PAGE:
The findings show that nearly 40% of disabled supporters who go to matches say they have experienced negative attitudes from other fans and 29% said they had been victim of verbal abuse.

Almost two-thirds (62%) of disabled football fans think the football industry needs to do more to prevent abuse and discrimination towards disabled people.Text reads: "62% of disabled fans think that the football industry needs to do more to prevent abuse and discrimination towards disabled people"

This is also backed by a separate poll of non-disabled fans who go to matches, where more than half (52%) think more should be done to prevent discrimination towards disabled people at football matches.

Disabled fans want a better experience

The poll has also found that football clubs could do more to improve the experiences disabled fans have at live games.

Less than half of disabled fans (43%) said their club had staff who are well trained in disabled fans’ needs, while only 42% said their club had a zero-tolerance statement on abuse for example, which may cover the use of negative language. More than a third (38%) of disabled fans who go to matches said a lack of appropriate facilities at other stadiums stop them from going to an away game.

More than half of non-disabled football fans think more should be done to make clubs more accessible for disabled fans.

Gold medal hero backs campaign

The shirt-swap is being backed by Paralympic gold medallist and avid football fan, Richard Whitehead MBE.

Richard will help coach five Southampton supporters for a penalty shoot-out during half time at the match to raise up to £25,000 for Scope. Virgin Media will donate £5,000 to Scope for every goal scored. The penalty takers will have to score past formidable opposition in the shape of Southampton FC’s official mascot Sammy the Saint.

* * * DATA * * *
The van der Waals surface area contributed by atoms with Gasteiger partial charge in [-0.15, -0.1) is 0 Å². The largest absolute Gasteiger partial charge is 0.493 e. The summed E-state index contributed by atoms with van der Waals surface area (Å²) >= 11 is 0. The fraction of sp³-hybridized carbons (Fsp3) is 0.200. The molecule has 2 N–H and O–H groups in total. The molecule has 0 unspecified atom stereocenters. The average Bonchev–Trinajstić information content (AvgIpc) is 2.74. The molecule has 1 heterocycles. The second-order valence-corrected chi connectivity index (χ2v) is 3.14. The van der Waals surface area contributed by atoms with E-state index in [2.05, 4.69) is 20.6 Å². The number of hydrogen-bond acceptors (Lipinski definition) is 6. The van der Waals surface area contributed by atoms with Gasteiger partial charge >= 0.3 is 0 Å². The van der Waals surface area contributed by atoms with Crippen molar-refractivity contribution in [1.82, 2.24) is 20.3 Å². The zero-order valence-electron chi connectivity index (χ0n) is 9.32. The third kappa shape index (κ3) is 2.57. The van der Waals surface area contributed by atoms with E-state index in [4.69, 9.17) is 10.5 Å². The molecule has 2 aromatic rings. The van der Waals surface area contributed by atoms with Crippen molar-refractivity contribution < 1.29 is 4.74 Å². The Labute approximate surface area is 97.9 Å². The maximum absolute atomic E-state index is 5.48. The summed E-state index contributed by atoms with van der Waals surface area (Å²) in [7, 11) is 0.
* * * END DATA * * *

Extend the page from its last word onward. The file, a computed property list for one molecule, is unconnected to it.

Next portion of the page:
Virgin Media is the UK’s only TV provider to offer all the football on Sky Sports and BT sports in one package.

You can follow all the match day action using the Twitter hashtag #AllTheFootball

Sign up to hear more about Scope campaigns.

Confessions of a mindful mum in training

Mindful Monsters is a new and exciting way to give your little ones important life skills and spend quality time together. 

Each month, you’ll get a pack of seven activity cards inspired by mindfulness. In this blog Nerys talks about the difference Mindful Monsters has made to her children, and the way they react to each other and the world around them. 

My girls sometimes find those big emotions difficult to deal with. My eldest overreacts very quickly and gets herself wound up. This can easily upset my youngest, so I’m left with a difficult situation where they both demand attention. I feel like I’ve tried many things, but nothing seems to do the trick. I was looking for ‘something’ easy, ‘something’ simple, to help build up resilience in my girls. I didn’t know what this ‘something’ looked like. I now know it’s bright, furry and full of monsters.

“Mindful Monsters really works”

Mindful Monsters really works. It gives us that helping hand in those tricky parenting situations, all while spending quality time together. Whether in bitesize form for the busy school week, or longer variations for less time conscious weekends.

And I’ve noticed a real difference in my girls. They somehow seem more aware of their surroundings. They’re certainly more curious of it. They are more in-tune with mine and their dad’s feelings. And they’re kinder to each other. More self-assured. Of course, they still fight (tell me siblings that don’t!) but Mindful Monsters has served as the tool I was searching for. A tool to develop their resilience. Help them deal with those big emotions. And most certainly a welcomed positive distraction that not only diffuses their bickering, but develops important life skills.